Physics Majors Guide


Table of Contents

What Is Physics?

Briefly defined, physics is the science that tries to understand the laws of nature and the relationship between energy and matter. However, it might be more appropriate to define physics as a way of thinking rather than as a profession. The field of physics trains students to take a logical, problem-solving approach in whatever situations they might find themselves. Physics students explore concepts and methods of science that can be applied in many different professional areas and research topics.

Physics deals with everything from subatomic particles to black holes and the overall structure of the universe. Physicists use mathematical formulas to try to explain their theories and make predictions. It is a science that has attracted and confounded some of the most brilliant minds of all time: Sir Isaac Newton, Albert Einstein, and Stephen Hawking, to name just a few.

But physics is also concerned with how things work on a more tangible level. The laws of physics are applied to fields such as engineering, communications, biology, and electronics. The development of technologies like lasers and semiconductors resulted from pioneering work in physics. Televisions, microwaves and digital cameras would not exist without breakthroughs in physics.

Physics is really the study of how the world works, and, it might be considered the most fundamental of all the sciences. The goal of physics is to develop theories that summarize the laws of nature and lead to an understanding of why things work as they do. The basics of physics can be applied to most other sciences, and for that reason, a great many people use physics as a springboard into other fields of study or professions.

What Does a Physics Professional Do?

Job descriptions are difficult to quantify in this field. A physicist might spend their day designing materials for computer chips or smashing atomic particles. Physicists have orbited the Earth and explored the oceans. They have built instruments that diagnose disease; they have developed better and more efficient fuels for cars and homes; they have calculated the movement of Arctic glaciers.

For High School Students: Preparing for Your Career Education in Physics

Anyone planning to study physics in college should be considering a curriculum that is heavy in algebra classes at the high school level, with some calculus and trigonometry where possible. Science classes are important too, as one might expect.

Take advantage of any opportunity to expose yourself to science, such as by participating in a science fair, and to get involved in extracurricular activities, such as school science clubs.

Find adults who have experience or an interest in physics, including your teachers. Having a mentor to talk to about physics or ask questions plays an important role in your professional development.

Is an Advanced Degree Needed to Work in Physics?

Nearly a third of physics students choose to double-major, with math being the most common focus. This is usually because only a few extra classes beyond those required for the physics degree are needed for the additional math degree. But math is not the only option. Some of the other most common double majors are science degree programs such as computer science, astronomy, and chemistry. Education degrees and teaching certifications are required for aspiring science or physics instructors.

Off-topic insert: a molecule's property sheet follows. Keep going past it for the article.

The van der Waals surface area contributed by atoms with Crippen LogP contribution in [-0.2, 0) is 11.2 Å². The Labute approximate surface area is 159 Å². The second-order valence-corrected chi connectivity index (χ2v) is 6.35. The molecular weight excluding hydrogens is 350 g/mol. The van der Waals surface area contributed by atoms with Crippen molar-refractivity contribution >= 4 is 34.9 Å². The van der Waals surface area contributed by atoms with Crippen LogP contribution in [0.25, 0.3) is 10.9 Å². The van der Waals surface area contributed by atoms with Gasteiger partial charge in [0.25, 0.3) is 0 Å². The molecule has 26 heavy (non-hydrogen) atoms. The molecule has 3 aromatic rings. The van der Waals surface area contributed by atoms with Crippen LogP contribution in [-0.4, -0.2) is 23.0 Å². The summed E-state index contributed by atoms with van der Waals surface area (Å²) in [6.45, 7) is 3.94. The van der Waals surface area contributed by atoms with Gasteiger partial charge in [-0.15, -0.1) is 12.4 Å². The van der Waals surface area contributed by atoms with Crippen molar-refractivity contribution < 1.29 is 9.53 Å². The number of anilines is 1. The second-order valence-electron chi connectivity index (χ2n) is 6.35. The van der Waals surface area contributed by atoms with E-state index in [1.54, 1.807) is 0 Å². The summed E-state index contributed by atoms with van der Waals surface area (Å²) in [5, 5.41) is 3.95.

Some schools have two options in their bachelor's degree programs: one for the student who wants to be a theoretical physicist, the other for the student who is looking to use physics in a less research-oriented context. A bachelor's degree is typically the only requirement for the latter option.

A master's degree or doctorate is required for teaching university-level physics, or for performing research in private industry or government labs. These upper-division graduate degrees require concentrated study in a particular area of the student's choosing. Online physics degrees are another option, one that can lend a working professional some much-needed scheduling flexibility in regards to furthering their educational credentials.

What Can You Do With a College Degree in Physics?

While some physics majors go on to earn a position as a professional physicist, that is only the tip of the iceberg as far as physics opportunities are concerned. With their skills in problem-solving, mathematical reasoning, computer programming, and organizing and interpreting scientific data, physics graduates can be well-suited to a myriad of jobs that require step-by-step problem solving using math skills and good observational and communication skills.

Many industries seek physics graduates: telecommunications, industrial physics, hospital physics, electronics, computing, quality control testing, banking, insurance and technical sales, for starters. Physicists tend to specialize in one or more areas of physics, such as:

  • Nuclear physics. Nuclear physics involves the study of the components, structure, and behavior of the nucleus of the atom. It has a number of practical applications in developing nuclear energy, archeological dating, smoke detectors and nuclear medicine. Nuclear diagnostic techniques have revolutionized medicine by discovering ways to "see" inside the body without surgery.